- They want to develop their team to the point where Drew and Lacey can just create the ideas and focus on growing the business while letting the Filipino Online Specialists run the rest of it.
How have you specifically been able to grow your business since incorporating Online Filipino Specialists?
- In August 2020, The Schoolhouse Life put on a big online homeschool summit that was attended virtually by over 2,000 people. “We would not have been able to pull that off without the team.”
- In March 2021, they put on a summit focused on homesteading and had another huge turnout.
- They do have one stateside VA who works as a general manager of the team and that has worked well for them.
Working through and learning from things that didn’t work with Filipino VAs
“Unfortunately, a little while ago, I had to let go of the lady who was doing the blog posts for us. All of the sudden she just kind of disappeared.”
He didn’t hear from her for two months, and when he reviewed her most recent work, it was not up to standard.
When she emailed Drew after two months, she told him she had “been out of town.”
- Maybe she “got stuck,” because she felt overwhelmed or confused about a project and she was too embarrassed to ask for help. (a VERY common cause of the disappearing VA)
- Maybe she was dealing with a difficult family situation or death of a loved one.
- Maybe she was hit hard by natural disaster and didn’t want to disclose the details.
(Side Note: Drew is not alone. The Disappearing VA is the number one problem business owners face with Online Filipino Specialists. Often the root of the problem is communication issues and subsequent embarrassment on the part of your VA. With good, consistent communication this phenomenon can often be avoided or resolved. But you have to navigate situations with patience and, as Drew puts it, a lot of “over-communication.”)
Drew discovered and shared a great tip that he uses to stay on top of communication with his VAs now:
- “I keep everything in WhatsApp because I feel like that’s an easy way to communicate internationally. And you can have that feature where you can see if they read [your messages] or not so you know [if they’re getting your] messages. Where email…can be ‘iffy.’”
- This kind of regular “checking-in” will keep you in-the-know with your VAs and help you spot issues before they develop into a disappearing VA disaster.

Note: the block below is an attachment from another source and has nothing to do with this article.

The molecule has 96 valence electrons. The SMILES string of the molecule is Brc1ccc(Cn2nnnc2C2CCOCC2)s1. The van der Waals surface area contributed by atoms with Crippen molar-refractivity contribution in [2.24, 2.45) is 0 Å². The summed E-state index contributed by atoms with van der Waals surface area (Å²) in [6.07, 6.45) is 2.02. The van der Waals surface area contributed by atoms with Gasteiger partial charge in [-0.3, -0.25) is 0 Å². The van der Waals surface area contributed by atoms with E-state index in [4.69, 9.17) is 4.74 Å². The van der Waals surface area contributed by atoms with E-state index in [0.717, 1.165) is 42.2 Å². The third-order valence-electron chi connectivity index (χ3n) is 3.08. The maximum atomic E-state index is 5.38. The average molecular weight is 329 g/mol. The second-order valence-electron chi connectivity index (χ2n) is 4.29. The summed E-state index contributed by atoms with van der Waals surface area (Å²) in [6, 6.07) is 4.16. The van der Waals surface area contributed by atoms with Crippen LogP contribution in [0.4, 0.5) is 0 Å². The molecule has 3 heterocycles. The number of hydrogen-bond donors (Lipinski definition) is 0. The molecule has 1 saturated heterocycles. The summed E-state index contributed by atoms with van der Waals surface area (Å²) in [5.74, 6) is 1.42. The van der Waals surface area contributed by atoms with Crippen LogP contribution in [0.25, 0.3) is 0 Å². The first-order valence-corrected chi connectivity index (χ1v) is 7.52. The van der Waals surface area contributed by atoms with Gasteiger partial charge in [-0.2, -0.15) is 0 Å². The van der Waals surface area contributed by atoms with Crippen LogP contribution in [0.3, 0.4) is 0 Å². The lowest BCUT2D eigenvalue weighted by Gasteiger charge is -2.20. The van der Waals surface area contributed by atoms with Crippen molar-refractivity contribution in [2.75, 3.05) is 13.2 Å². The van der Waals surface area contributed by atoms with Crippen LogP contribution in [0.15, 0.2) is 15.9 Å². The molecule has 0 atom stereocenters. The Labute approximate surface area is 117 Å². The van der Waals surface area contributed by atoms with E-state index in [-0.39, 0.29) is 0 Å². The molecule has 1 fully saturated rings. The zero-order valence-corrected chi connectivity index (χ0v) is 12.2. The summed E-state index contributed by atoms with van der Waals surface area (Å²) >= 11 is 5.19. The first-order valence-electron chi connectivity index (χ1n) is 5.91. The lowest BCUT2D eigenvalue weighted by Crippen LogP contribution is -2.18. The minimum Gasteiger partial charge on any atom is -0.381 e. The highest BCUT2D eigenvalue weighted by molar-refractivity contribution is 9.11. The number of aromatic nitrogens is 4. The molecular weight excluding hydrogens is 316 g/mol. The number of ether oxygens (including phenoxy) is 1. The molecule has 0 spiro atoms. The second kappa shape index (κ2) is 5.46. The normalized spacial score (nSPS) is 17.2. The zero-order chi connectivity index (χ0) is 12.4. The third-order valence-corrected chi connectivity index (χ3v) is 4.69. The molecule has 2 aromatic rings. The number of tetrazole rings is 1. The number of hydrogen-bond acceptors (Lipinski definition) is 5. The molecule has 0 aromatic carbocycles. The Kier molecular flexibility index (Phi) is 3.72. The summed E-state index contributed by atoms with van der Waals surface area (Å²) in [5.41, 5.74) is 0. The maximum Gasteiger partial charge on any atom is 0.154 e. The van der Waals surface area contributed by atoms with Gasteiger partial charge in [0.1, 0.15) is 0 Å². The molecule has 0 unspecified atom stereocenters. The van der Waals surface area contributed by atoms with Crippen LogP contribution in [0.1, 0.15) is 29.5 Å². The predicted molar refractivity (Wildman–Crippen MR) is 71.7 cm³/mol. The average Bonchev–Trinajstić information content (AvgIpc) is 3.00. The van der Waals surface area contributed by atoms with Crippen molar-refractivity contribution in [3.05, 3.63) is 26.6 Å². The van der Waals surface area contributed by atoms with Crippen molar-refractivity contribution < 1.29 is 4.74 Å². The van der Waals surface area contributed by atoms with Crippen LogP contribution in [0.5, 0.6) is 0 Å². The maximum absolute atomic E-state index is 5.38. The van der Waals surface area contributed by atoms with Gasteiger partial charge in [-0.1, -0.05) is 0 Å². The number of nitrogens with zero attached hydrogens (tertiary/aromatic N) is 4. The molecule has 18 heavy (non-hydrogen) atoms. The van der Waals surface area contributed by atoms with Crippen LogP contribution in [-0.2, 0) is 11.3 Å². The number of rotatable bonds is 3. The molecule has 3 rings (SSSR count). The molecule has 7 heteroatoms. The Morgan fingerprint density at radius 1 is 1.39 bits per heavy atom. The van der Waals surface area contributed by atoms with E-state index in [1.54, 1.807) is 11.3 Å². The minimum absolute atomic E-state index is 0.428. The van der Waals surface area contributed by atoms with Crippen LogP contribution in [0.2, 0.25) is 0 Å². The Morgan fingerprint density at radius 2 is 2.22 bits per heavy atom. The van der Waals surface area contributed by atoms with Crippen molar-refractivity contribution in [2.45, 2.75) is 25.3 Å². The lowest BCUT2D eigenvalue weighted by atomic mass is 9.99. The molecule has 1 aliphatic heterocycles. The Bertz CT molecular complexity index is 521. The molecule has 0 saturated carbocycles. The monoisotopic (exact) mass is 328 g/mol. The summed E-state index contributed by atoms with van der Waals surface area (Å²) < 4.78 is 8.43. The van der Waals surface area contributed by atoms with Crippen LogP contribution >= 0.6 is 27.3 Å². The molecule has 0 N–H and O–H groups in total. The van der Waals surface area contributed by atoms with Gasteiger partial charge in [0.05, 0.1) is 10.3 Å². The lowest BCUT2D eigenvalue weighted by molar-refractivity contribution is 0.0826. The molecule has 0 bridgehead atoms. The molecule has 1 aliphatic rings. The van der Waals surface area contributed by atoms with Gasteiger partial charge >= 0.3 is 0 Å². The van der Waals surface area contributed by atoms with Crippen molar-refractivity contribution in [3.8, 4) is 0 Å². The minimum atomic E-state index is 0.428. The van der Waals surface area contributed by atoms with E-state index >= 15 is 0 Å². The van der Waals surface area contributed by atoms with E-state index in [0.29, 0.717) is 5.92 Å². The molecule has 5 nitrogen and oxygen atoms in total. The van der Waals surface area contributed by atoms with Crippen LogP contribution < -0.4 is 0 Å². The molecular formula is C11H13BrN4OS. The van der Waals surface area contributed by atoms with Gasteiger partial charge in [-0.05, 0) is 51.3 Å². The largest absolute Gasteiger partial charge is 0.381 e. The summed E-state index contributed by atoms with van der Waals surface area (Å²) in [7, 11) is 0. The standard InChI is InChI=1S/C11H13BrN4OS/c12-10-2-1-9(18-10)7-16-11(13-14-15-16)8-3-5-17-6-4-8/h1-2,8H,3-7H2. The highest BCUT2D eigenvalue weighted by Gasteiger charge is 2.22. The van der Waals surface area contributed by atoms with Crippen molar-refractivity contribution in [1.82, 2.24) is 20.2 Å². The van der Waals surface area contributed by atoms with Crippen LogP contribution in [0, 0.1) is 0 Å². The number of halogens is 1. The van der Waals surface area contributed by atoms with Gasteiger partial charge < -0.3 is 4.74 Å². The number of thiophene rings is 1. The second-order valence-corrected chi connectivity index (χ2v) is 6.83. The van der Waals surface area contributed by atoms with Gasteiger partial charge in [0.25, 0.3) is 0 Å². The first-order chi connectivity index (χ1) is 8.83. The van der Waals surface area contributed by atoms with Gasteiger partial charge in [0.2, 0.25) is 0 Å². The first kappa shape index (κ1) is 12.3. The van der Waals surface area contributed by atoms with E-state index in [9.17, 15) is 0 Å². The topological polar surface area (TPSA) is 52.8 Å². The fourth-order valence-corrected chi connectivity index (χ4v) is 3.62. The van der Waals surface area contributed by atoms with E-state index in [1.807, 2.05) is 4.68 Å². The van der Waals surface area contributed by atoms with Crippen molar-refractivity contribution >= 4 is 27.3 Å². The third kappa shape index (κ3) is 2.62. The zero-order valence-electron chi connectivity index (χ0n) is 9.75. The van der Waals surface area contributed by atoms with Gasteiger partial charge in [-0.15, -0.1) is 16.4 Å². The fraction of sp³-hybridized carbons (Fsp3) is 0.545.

- In his experience of owning and operating other businesses, Drew says communication challenges are not specific to Filipinos. “Sometimes people just fail to communicate or people just disappear.” And it’s disappointing because you count on them to hold up their ends of the business and when they disappear, you have to pick up the pieces yourself.
Another piece of advice Drew shares about good communication with your OFS:
- “My suggestion is really vet people. How much do you want them to communicate with you? If you want it to be daily or within a reasonable amount of time, then communicate that like with someone a bunch at the beginning and see if they’re going to reciprocate that level of communication. And if they’re not, it’s not a good fit. Once they get going, [their communication] is not going to get better in my experience.”
What advice would you give other business owners to help them avoid those problems?
- Vet your workers thoroughly before you hire them. With the Google Ads specialist, Drew says he was in a hurry to find someone to help and he didn’t vet him as well as he would now. He ended up putting the Google Ads on autopilot and wasting a bunch of money.
- The communication aspect is very crucial. Now when Drew hires someone, they have to respond to him regularly.
- Check up on your workers and review their work regularly, or assign someone else on your team to do so. If Drew could go back, he would have done better to review his blog-writer’s work more regularly.
- Remember that they are just human; you have to communicate and share your expectations.
Is there anything you’ve found that works really well with connecting with/motivating your VAs
- Every time they hold a summit, they also experience a huge spike in revenue. Drew and Lacey are believers in sharing the wealth. So when they have projects that spike their revenue, they love to send their workers bonuses that reflect their hard work. So he’ll throw in an extra $300-$400 dollars and say “thanks for your hard work!” And they are incredibly grateful.
- He “over-communicates” in Trello. They have a very detailed setup in Trello where things are emphasized over and over again to make sure there are no gaps in communication or understanding. Every step of the workflow and process is very detailed. At any point in time, you can pull up a team member’s project board and see where they are in their progress.
Do you have any advice for beginning outsourcers?
- Start with one VA and then really learn the process. Figure out what it looks like to work with someone on the other side of the world.
- “I love onlinejobs.ph…When…I’m asleep, they’re working. When I wake up, they have a day’s worth of work done.”
- They have a meeting each day 7am/7pm (seven pm EST) because the time difference is exactly 12 hours.
- Network with your VAs to find new hires
And if you want to see more videos, check out our YouTube channel or our Facebook page for more outsourcing tips. You can also check out how to get started on hiring Rockstar Virtual Assistants.
About Shelane Tuttle
Shelane Tuttle has worked in content development with John Jonas and the OnlineJobs.ph team since 2010. She’s a mother of four, book devourer, beach bum, wannabe music and art connoisseur and she thrives on learning/teaching others about new things, like outsourcing.